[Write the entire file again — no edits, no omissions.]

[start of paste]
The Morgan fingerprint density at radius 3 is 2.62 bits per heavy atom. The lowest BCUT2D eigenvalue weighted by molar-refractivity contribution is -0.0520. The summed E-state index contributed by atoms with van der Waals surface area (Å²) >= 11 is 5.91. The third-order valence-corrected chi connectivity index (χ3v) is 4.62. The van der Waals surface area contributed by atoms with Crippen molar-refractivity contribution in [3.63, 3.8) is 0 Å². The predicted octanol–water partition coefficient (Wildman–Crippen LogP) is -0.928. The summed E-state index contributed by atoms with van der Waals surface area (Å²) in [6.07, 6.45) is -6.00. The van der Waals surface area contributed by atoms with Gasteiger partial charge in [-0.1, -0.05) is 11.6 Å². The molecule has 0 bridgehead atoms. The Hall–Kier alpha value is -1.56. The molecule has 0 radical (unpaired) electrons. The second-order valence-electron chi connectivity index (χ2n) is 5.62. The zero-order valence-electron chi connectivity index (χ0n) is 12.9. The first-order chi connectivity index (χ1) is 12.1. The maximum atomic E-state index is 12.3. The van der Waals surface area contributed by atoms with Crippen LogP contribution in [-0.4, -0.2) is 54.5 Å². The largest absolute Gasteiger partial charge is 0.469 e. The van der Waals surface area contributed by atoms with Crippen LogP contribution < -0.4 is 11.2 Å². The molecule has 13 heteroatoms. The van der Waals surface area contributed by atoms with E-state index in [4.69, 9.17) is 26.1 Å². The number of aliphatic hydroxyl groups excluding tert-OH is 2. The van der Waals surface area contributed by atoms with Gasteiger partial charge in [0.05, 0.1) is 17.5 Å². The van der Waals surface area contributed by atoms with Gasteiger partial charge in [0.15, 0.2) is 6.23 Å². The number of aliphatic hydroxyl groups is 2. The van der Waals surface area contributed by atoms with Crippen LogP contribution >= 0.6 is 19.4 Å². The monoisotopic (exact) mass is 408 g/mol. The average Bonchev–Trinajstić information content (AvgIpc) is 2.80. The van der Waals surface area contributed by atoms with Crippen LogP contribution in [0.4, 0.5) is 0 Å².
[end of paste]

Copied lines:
The Morgan fingerprint density at radius 3 is 2.62 bits per heavy atom. The lowest BCUT2D eigenvalue weighted by molar-refractivity contribution is -0.0520. The summed E-state index contributed by atoms with van der Waals surface area (Å²) >= 11 is 5.91. The third-order valence-corrected chi connectivity index (χ3v) is 4.62. The van der Waals surface area contributed by atoms with Crippen molar-refractivity contribution in [3.63, 3.8) is 0 Å². The predicted octanol–water partition coefficient (Wildman–Crippen LogP) is -0.928. The summed E-state index contributed by atoms with van der Waals surface area (Å²) in [6.07, 6.45) is -6.00. The van der Waals surface area contributed by atoms with Gasteiger partial charge in [-0.1, -0.05) is 11.6 Å². The molecule has 0 bridgehead atoms. The Hall–Kier alpha value is -1.56. The molecule has 0 radical (unpaired) electrons. The second-order valence-electron chi connectivity index (χ2n) is 5.62. The zero-order valence-electron chi connectivity index (χ0n) is 12.9. The first-order chi connectivity index (χ1) is 12.1. The maximum atomic E-state index is 12.3. The van der Waals surface area contributed by atoms with Crippen LogP contribution in [-0.4, -0.2) is 54.5 Å². The largest absolute Gasteiger partial charge is 0.469 e. The van der Waals surface area contributed by atoms with Crippen LogP contribution < -0.4 is 11.2 Å². The molecule has 13 heteroatoms. The van der Waals surface area contributed by atoms with E-state index in [4.69, 9.17) is 26.1 Å². The number of aliphatic hydroxyl groups excluding tert-OH is 2. The van der Waals surface area contributed by atoms with Gasteiger partial charge in [0.05, 0.1) is 17.5 Å². The van der Waals surface area contributed by atoms with Gasteiger partial charge in [0.15, 0.2) is 6.23 Å². The number of aliphatic hydroxyl groups is 2. The van der Waals surface area contributed by atoms with Crippen LogP contribution >= 0.6 is 19.4 Å². The monoisotopic (exact) mass is 408 g/mol. The average Bonchev–Trinajstić information content (AvgIpc) is 2.80. The van der Waals surface area contributed by atoms with Crippen LogP contribution in [0.4, 0.5) is 0 Å².